Many expecting parents worry about how their pet will cope with not being the center of attention and deal with the baby. But working with your pet on some new training, planning ahead and lots of patience can make for an easier transition for you, your pet and new baby as your family grows.
And, in addition to the joy of growing up with a pet, researchers found that babies who grew up with pets in the home, dog or cat, are less likely to become sick than children who live without a pet in the home. Research has linked the presence of pets with a lower risk of allergies among babies. Researchers found that babies who grew up in homes with pets were 44% less likely to develop an ear infection and 29% less likely to receive antibiotics, compared with pet-free babies. Kids living in homes with such dogs were illness-free 73% of the time, whereas children living in homes without pets were healthy only about 65% of the time.
So, here are some things you need to know to ease your pet's stress, help her welcome your new baby, and ensure that your pet remains with your growing family.
Because your new baby will demand a lot of your time and energy, gradually get your pet accustomed to spending less time with you.
If your pet is particularly attached to the mother-to-be, another family member should develop a closer relationship with the animal so your pet will still feel loved and provided for while mom is busy with the baby.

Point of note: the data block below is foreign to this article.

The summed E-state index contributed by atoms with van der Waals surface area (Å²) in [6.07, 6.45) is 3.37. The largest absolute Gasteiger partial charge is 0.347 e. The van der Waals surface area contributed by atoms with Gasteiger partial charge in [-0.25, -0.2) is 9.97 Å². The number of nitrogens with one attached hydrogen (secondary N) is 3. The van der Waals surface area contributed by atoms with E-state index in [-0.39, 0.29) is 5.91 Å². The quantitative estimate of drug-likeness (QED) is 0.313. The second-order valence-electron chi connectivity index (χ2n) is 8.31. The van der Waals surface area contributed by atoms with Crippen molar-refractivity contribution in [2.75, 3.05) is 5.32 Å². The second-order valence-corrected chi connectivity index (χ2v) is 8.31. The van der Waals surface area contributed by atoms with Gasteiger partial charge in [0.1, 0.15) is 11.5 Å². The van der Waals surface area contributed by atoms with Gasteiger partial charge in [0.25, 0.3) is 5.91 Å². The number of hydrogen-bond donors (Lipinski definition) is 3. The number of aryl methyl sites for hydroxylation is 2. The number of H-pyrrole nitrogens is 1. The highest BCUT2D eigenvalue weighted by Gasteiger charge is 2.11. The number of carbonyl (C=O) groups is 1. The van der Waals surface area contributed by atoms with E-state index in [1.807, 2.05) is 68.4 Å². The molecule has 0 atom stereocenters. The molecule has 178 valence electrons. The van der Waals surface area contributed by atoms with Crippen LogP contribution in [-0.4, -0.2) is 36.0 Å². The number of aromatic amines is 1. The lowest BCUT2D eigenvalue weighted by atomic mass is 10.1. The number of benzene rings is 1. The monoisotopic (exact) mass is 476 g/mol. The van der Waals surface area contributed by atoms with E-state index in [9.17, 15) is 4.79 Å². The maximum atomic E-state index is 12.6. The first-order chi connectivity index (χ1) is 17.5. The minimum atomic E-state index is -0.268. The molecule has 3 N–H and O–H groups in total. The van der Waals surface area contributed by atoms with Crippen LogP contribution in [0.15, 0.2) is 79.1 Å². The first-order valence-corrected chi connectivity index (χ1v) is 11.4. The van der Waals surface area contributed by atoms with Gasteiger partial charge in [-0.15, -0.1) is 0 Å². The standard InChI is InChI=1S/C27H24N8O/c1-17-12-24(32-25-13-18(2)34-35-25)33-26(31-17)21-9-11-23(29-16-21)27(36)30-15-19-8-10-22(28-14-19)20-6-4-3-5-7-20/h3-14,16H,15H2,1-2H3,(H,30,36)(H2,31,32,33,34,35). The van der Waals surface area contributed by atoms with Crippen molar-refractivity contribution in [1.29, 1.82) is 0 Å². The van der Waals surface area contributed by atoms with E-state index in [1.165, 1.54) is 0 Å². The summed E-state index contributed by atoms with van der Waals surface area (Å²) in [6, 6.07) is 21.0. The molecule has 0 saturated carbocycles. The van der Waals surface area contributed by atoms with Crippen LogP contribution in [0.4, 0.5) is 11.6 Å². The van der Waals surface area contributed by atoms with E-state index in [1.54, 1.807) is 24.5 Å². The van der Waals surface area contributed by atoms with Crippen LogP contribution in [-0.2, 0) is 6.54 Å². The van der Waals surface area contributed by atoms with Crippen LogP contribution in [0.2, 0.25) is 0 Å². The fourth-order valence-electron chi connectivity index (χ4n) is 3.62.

Be sure to take your pet to the veterinarian for a routine health exam and necessary vaccinations. If you have not already do so, spay or neuter your pet. Sterilized pets typically have fewer health problems associated with their reproductive systems and are calmer and less likely to bite.
Train your pet to remain calmly on the floor beside you until you invite him on your lap, which will soon cradle a newborn. Consider enrolling in a training class with your dog, and practice training techniques.
Get your pet accustomed to baby-related noises. Prior to the baby’s arrival you can play recordings of a baby crying, turn on the mechanical infant swing, and use the rocking chair.
If the baby's room will be off-limits to your pet, install a sturdy barrier such as a removable gate or screen. Having barriers that still allow your pet to see and hear what's happening in the room, will lessen their feeling of isolation.
You can also use baby doll to help your pet get used to the real thing. Do activities that you will perform with the baby, including putting the doll in the stroller when you walk your dog, and use the doll to get your pet used to routine baby activities, such as bathing and diaper changing.
To get your dog used to new smells, you can sprinkle baby powder or baby oil on your skin.
Be sure to reward your pet with treats for appropriate behavior so they associate the baby with positive experiences.
Try to maintain regular routines. This will help ease your pet’s anxiety and help them feel like things are normal.
Make sure to spend one-on-one quality time with your pet each day so they don’t feel neglected.